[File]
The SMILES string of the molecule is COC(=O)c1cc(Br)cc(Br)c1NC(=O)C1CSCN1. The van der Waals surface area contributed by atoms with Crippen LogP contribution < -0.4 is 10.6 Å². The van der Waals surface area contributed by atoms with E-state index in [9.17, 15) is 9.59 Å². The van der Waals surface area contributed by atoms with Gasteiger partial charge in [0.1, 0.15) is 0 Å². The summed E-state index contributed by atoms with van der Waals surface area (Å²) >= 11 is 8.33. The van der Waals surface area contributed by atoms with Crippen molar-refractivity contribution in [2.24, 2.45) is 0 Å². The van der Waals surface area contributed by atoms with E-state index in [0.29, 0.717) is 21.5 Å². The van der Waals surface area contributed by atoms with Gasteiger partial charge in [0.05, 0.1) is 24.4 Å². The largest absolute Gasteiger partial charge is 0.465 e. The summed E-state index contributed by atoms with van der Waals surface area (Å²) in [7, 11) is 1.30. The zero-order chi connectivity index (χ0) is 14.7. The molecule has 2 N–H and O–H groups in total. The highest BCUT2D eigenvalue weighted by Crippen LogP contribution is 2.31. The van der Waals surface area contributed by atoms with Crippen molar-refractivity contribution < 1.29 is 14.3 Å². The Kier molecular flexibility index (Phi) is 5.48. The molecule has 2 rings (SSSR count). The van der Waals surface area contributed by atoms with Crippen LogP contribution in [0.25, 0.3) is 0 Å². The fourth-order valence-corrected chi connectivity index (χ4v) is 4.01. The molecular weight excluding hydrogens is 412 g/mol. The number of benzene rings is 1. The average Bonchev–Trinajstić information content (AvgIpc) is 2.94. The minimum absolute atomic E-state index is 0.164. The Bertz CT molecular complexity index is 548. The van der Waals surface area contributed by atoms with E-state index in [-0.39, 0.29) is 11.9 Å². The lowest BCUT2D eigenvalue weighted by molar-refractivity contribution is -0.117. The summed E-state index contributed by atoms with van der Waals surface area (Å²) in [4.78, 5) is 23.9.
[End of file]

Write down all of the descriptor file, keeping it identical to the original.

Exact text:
The SMILES string of the molecule is COC(=O)c1cc(Br)cc(Br)c1NC(=O)C1CSCN1. The van der Waals surface area contributed by atoms with Crippen LogP contribution < -0.4 is 10.6 Å². The van der Waals surface area contributed by atoms with E-state index in [9.17, 15) is 9.59 Å². The van der Waals surface area contributed by atoms with Gasteiger partial charge in [0.1, 0.15) is 0 Å². The summed E-state index contributed by atoms with van der Waals surface area (Å²) >= 11 is 8.33. The van der Waals surface area contributed by atoms with Crippen molar-refractivity contribution in [2.24, 2.45) is 0 Å². The van der Waals surface area contributed by atoms with E-state index in [0.29, 0.717) is 21.5 Å². The van der Waals surface area contributed by atoms with Gasteiger partial charge in [0.05, 0.1) is 24.4 Å². The largest absolute Gasteiger partial charge is 0.465 e. The summed E-state index contributed by atoms with van der Waals surface area (Å²) in [7, 11) is 1.30. The zero-order chi connectivity index (χ0) is 14.7. The molecule has 2 N–H and O–H groups in total. The highest BCUT2D eigenvalue weighted by Crippen LogP contribution is 2.31. The van der Waals surface area contributed by atoms with Crippen molar-refractivity contribution < 1.29 is 14.3 Å². The Kier molecular flexibility index (Phi) is 5.48. The molecule has 2 rings (SSSR count). The van der Waals surface area contributed by atoms with Crippen LogP contribution in [0.25, 0.3) is 0 Å². The fourth-order valence-corrected chi connectivity index (χ4v) is 4.01. The molecular weight excluding hydrogens is 412 g/mol. The number of benzene rings is 1. The average Bonchev–Trinajstić information content (AvgIpc) is 2.94. The minimum absolute atomic E-state index is 0.164. The Bertz CT molecular complexity index is 548. The van der Waals surface area contributed by atoms with E-state index in [-0.39, 0.29) is 11.9 Å². The lowest BCUT2D eigenvalue weighted by molar-refractivity contribution is -0.117. The summed E-state index contributed by atoms with van der Waals surface area (Å²) in [4.78, 5) is 23.9.